“In lilac-time, in lilac-time”
15 May 2009 (collegiateway.org) — This is commencement season at universities across the United States, and that makes it the perfect time to do a little field research that will help improve your residential college’s grounds.
The grounds and gardens of a residential college should be developed in ways that support the educational and affective life of the college’s members. We’ve often noted this principle before, both on our main how-to pages on residential college buildings and grounds, as well as in topical posts about adopting endangered food plants, beginning a natural history calendar, and making every college a farm and manufactory.
During commencement week each year, you want to be sure your grounds have a number of important plantings that are in full flower or fruit, and that these seasonal shows are worked into your end-of-year rituals. Hiring someone to do this yard work for you is both a waste of money and—more importantly—a waste of educational opportunity. The members of the college should be doing it themselves.
And commencement week is the perfect week for some horticultural research. Get in your car or put on your hiking shoes, and explore your local area for trees, shrubs, and ornamental flowers that are at the peak of bloom right now. Go to a local nursery or garden center to see what they have in flower this week as well. Make notes on every bloomin’ species and variety, and over the summer place orders for a few good specimens, taking delivery in the fall when the students are back. Put these plants in the ground with the students’ assistance, the work to be accompanied by all appropriate planting rituals and suitable sacrifices under the full moon.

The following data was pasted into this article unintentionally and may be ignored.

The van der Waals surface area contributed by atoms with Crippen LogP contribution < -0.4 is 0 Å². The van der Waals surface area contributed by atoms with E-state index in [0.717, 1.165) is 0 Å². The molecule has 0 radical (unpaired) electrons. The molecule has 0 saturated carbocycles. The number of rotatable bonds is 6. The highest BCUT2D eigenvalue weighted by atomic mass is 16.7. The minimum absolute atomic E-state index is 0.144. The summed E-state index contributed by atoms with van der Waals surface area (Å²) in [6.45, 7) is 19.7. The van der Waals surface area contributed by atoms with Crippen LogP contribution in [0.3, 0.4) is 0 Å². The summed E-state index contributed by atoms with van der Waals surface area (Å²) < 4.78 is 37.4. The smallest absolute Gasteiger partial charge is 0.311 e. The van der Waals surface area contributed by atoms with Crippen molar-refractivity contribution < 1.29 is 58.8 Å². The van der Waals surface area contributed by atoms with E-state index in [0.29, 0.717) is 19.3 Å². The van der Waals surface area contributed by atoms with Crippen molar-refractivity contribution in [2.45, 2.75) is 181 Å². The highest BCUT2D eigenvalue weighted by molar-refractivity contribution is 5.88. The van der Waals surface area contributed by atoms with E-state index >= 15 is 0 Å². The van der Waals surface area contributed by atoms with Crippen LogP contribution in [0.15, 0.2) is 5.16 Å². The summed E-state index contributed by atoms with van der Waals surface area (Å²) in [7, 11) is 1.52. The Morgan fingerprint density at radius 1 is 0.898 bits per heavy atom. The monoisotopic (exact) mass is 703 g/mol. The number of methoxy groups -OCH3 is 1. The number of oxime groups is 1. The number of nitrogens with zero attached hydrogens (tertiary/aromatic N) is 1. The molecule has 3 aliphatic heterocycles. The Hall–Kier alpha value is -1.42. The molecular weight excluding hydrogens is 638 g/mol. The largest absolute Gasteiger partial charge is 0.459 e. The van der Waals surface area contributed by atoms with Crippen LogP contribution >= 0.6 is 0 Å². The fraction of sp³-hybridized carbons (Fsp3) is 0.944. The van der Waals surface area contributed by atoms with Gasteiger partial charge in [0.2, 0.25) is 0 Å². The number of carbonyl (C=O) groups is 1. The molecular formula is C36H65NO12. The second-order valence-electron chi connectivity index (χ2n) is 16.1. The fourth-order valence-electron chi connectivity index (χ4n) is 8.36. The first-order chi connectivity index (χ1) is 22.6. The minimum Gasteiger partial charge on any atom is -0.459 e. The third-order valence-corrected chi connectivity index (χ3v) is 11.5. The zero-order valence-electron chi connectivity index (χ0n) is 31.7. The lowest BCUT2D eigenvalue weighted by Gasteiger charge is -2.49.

In making your selections, look not only for dramatic visual shows, but for dramatic scents as well—plants that belong under bedroom windows where their fragrances will be remembered for a lifetime. Specific recommendations can only be made in a local context, which is why it’s important for you to do your own neighborhood research. (Amazon.com has dozens of books on the design of fragrant gardens that may be of assistance.) Perhaps you can plant a Black Locust (Robinia pseudoacacia) that will shed its rich perfume every year for a century or more. Or in a warmer climate a Sweetbay Magnolia (Magnolia virginiana) that will fill your college’s rooms with fragrance through the night.
Lilacs (Syringa spp.) are always among the best plants for both scent and show, and if their flowering coincides with your commencement they are guaranteed to be a successful choice. Lilacs in the dooryard have brought sensual delight to households great and small for centuries, and there’s no reason they can’t do the same for your household as well.
I am imagining a future scene. Your lilacs go into the ground this year, and they flower and thrive, and over time each graduating class passes them and picks a sprig on commencement day. And then half a century from now—those lilacs and their descendants still flourishing—a new tradition begins, as the alumni back for their fiftieth reunion begin their gathering with a reading adapted from Walt Whitman, and a roll call of their departed classmates from the days when they all were young.
O ever-returning spring! trinity sure to us you bring;
Lilac blooming perennial, and drooping star in the west,
And thought of those we loved.